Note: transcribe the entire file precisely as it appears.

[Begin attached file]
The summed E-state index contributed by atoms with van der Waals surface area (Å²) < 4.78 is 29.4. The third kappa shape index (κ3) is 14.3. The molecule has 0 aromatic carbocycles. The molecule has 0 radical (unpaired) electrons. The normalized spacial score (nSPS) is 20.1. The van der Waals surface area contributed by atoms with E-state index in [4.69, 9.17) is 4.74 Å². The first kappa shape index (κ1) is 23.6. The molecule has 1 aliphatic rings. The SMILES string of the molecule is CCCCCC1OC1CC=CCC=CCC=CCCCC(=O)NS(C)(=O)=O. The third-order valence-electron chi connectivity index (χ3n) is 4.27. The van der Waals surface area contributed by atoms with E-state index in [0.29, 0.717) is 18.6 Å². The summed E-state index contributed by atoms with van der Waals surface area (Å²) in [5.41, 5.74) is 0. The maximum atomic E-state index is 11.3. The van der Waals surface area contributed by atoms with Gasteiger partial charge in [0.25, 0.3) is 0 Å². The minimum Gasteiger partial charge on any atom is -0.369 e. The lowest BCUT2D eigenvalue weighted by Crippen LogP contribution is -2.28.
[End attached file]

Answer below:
The summed E-state index contributed by atoms with van der Waals surface area (Å²) < 4.78 is 29.4. The third kappa shape index (κ3) is 14.3. The molecule has 0 aromatic carbocycles. The molecule has 0 radical (unpaired) electrons. The normalized spacial score (nSPS) is 20.1. The van der Waals surface area contributed by atoms with E-state index in [4.69, 9.17) is 4.74 Å². The first kappa shape index (κ1) is 23.6. The molecule has 1 aliphatic rings. The SMILES string of the molecule is CCCCCC1OC1CC=CCC=CCC=CCCCC(=O)NS(C)(=O)=O. The third-order valence-electron chi connectivity index (χ3n) is 4.27. The van der Waals surface area contributed by atoms with E-state index in [0.29, 0.717) is 18.6 Å². The summed E-state index contributed by atoms with van der Waals surface area (Å²) in [5.41, 5.74) is 0. The maximum atomic E-state index is 11.3. The van der Waals surface area contributed by atoms with Gasteiger partial charge in [0.25, 0.3) is 0 Å². The minimum Gasteiger partial charge on any atom is -0.369 e. The lowest BCUT2D eigenvalue weighted by Crippen LogP contribution is -2.28.